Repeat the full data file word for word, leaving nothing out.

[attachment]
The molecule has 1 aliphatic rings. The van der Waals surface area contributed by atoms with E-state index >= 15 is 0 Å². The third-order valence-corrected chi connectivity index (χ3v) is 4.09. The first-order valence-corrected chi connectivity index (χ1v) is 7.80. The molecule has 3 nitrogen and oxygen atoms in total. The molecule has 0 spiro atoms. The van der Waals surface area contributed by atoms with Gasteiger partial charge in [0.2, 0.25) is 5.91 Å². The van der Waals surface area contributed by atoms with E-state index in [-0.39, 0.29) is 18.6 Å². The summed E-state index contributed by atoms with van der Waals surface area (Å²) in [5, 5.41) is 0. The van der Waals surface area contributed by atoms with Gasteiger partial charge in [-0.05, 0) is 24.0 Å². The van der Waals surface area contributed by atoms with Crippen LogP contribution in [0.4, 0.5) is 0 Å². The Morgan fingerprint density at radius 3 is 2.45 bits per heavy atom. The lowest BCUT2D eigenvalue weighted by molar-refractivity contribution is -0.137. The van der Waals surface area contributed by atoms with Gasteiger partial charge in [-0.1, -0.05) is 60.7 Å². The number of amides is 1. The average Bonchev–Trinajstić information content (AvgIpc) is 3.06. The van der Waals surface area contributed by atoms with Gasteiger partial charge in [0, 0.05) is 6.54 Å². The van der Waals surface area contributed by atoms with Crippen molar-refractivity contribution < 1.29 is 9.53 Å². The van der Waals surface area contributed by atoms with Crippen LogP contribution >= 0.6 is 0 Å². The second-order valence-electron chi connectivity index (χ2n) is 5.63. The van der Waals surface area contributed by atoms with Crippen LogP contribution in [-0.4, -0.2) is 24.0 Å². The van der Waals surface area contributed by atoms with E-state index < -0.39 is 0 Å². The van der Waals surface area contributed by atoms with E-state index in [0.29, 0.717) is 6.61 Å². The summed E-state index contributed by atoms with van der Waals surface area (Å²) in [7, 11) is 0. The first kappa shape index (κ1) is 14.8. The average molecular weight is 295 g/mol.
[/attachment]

The molecule has 1 aliphatic rings. The van der Waals surface area contributed by atoms with E-state index >= 15 is 0 Å². The third-order valence-corrected chi connectivity index (χ3v) is 4.09. The first-order valence-corrected chi connectivity index (χ1v) is 7.80. The molecule has 3 nitrogen and oxygen atoms in total. The molecule has 0 spiro atoms. The van der Waals surface area contributed by atoms with Gasteiger partial charge in [0.2, 0.25) is 5.91 Å². The van der Waals surface area contributed by atoms with E-state index in [-0.39, 0.29) is 18.6 Å². The summed E-state index contributed by atoms with van der Waals surface area (Å²) in [5, 5.41) is 0. The van der Waals surface area contributed by atoms with Gasteiger partial charge in [-0.05, 0) is 24.0 Å². The van der Waals surface area contributed by atoms with Crippen LogP contribution in [0.4, 0.5) is 0 Å². The Morgan fingerprint density at radius 3 is 2.45 bits per heavy atom. The lowest BCUT2D eigenvalue weighted by molar-refractivity contribution is -0.137. The van der Waals surface area contributed by atoms with Gasteiger partial charge in [-0.1, -0.05) is 60.7 Å². The number of amides is 1. The average Bonchev–Trinajstić information content (AvgIpc) is 3.06. The van der Waals surface area contributed by atoms with Gasteiger partial charge in [0, 0.05) is 6.54 Å². The van der Waals surface area contributed by atoms with Crippen molar-refractivity contribution < 1.29 is 9.53 Å². The van der Waals surface area contributed by atoms with Crippen LogP contribution >= 0.6 is 0 Å². The second-order valence-electron chi connectivity index (χ2n) is 5.63. The van der Waals surface area contributed by atoms with Crippen LogP contribution in [-0.4, -0.2) is 24.0 Å². The van der Waals surface area contributed by atoms with E-state index < -0.39 is 0 Å². The van der Waals surface area contributed by atoms with E-state index in [0.29, 0.717) is 6.61 Å². The summed E-state index contributed by atoms with van der Waals surface area (Å²) in [7, 11) is 0. The first kappa shape index (κ1) is 14.8. The average molecular weight is 295 g/mol.